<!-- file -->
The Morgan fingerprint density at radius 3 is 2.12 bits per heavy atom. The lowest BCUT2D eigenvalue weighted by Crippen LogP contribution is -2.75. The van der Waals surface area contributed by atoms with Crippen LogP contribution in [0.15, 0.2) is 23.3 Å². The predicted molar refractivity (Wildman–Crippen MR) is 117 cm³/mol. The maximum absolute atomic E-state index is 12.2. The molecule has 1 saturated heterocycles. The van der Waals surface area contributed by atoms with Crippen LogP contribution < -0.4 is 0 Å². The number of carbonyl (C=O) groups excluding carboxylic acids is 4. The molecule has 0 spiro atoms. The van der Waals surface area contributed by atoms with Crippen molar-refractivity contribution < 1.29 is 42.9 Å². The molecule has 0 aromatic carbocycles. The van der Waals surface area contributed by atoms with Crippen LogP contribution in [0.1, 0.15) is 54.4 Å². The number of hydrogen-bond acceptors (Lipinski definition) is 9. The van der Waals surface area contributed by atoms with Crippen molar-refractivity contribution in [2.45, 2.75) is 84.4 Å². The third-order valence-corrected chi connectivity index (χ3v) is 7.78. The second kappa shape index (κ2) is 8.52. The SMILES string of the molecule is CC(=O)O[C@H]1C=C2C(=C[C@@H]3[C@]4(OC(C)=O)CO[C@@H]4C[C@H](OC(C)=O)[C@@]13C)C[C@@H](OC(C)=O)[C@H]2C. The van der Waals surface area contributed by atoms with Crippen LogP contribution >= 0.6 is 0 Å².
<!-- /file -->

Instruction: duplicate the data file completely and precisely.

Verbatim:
The Morgan fingerprint density at radius 3 is 2.12 bits per heavy atom. The lowest BCUT2D eigenvalue weighted by Crippen LogP contribution is -2.75. The van der Waals surface area contributed by atoms with Crippen LogP contribution in [0.15, 0.2) is 23.3 Å². The predicted molar refractivity (Wildman–Crippen MR) is 117 cm³/mol. The maximum absolute atomic E-state index is 12.2. The molecule has 1 saturated heterocycles. The van der Waals surface area contributed by atoms with Crippen LogP contribution < -0.4 is 0 Å². The number of carbonyl (C=O) groups excluding carboxylic acids is 4. The molecule has 0 spiro atoms. The van der Waals surface area contributed by atoms with Crippen molar-refractivity contribution < 1.29 is 42.9 Å². The molecule has 0 aromatic carbocycles. The van der Waals surface area contributed by atoms with Crippen LogP contribution in [0.1, 0.15) is 54.4 Å². The number of hydrogen-bond acceptors (Lipinski definition) is 9. The van der Waals surface area contributed by atoms with Crippen molar-refractivity contribution in [2.45, 2.75) is 84.4 Å². The third-order valence-corrected chi connectivity index (χ3v) is 7.78. The second kappa shape index (κ2) is 8.52. The SMILES string of the molecule is CC(=O)O[C@H]1C=C2C(=C[C@@H]3[C@]4(OC(C)=O)CO[C@@H]4C[C@H](OC(C)=O)[C@@]13C)C[C@@H](OC(C)=O)[C@H]2C. The van der Waals surface area contributed by atoms with Crippen LogP contribution >= 0.6 is 0 Å².